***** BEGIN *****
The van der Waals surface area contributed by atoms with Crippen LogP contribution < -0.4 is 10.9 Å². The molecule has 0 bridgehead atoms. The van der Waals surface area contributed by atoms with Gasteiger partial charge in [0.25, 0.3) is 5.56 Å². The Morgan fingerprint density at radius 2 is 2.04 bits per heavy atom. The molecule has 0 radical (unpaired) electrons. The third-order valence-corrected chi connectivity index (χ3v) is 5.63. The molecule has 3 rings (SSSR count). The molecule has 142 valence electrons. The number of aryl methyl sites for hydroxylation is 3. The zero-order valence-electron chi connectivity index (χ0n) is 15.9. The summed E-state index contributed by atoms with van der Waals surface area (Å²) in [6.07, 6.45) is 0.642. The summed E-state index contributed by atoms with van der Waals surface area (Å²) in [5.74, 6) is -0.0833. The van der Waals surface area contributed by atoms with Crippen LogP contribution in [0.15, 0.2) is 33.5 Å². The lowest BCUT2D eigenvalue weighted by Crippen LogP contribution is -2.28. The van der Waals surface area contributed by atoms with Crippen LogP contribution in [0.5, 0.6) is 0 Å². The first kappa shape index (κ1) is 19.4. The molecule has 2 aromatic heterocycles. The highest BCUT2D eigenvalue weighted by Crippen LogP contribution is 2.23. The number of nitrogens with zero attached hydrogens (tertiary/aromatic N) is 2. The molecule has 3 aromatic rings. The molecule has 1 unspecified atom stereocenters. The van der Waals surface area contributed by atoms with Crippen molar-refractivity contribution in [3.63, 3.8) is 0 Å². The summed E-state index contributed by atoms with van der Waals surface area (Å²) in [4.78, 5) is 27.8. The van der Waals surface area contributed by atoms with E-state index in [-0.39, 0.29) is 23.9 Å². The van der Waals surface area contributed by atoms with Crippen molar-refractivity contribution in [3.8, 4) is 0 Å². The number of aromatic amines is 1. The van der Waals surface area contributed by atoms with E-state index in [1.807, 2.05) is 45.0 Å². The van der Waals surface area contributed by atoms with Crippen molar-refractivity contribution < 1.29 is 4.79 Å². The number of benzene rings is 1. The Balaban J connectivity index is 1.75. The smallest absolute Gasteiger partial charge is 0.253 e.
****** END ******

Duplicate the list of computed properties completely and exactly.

The van der Waals surface area contributed by atoms with Crippen LogP contribution < -0.4 is 10.9 Å². The molecule has 0 bridgehead atoms. The van der Waals surface area contributed by atoms with Gasteiger partial charge in [0.25, 0.3) is 5.56 Å². The Morgan fingerprint density at radius 2 is 2.04 bits per heavy atom. The molecule has 0 radical (unpaired) electrons. The third-order valence-corrected chi connectivity index (χ3v) is 5.63. The molecule has 3 rings (SSSR count). The molecule has 142 valence electrons. The number of aryl methyl sites for hydroxylation is 3. The zero-order valence-electron chi connectivity index (χ0n) is 15.9. The summed E-state index contributed by atoms with van der Waals surface area (Å²) in [6.07, 6.45) is 0.642. The summed E-state index contributed by atoms with van der Waals surface area (Å²) in [5.74, 6) is -0.0833. The van der Waals surface area contributed by atoms with Crippen LogP contribution in [0.15, 0.2) is 33.5 Å². The lowest BCUT2D eigenvalue weighted by Crippen LogP contribution is -2.28. The van der Waals surface area contributed by atoms with Crippen LogP contribution in [0.5, 0.6) is 0 Å². The first kappa shape index (κ1) is 19.4. The molecule has 2 aromatic heterocycles. The highest BCUT2D eigenvalue weighted by Crippen LogP contribution is 2.23. The number of nitrogens with zero attached hydrogens (tertiary/aromatic N) is 2. The molecule has 3 aromatic rings. The molecule has 1 unspecified atom stereocenters. The van der Waals surface area contributed by atoms with Crippen molar-refractivity contribution in [3.63, 3.8) is 0 Å². The summed E-state index contributed by atoms with van der Waals surface area (Å²) in [4.78, 5) is 27.8. The van der Waals surface area contributed by atoms with E-state index in [-0.39, 0.29) is 23.9 Å². The van der Waals surface area contributed by atoms with Crippen molar-refractivity contribution in [3.8, 4) is 0 Å². The number of aromatic amines is 1. The van der Waals surface area contributed by atoms with E-state index in [1.807, 2.05) is 45.0 Å². The van der Waals surface area contributed by atoms with Crippen molar-refractivity contribution < 1.29 is 4.79 Å². The number of benzene rings is 1. The Balaban J connectivity index is 1.75. The smallest absolute Gasteiger partial charge is 0.253 e.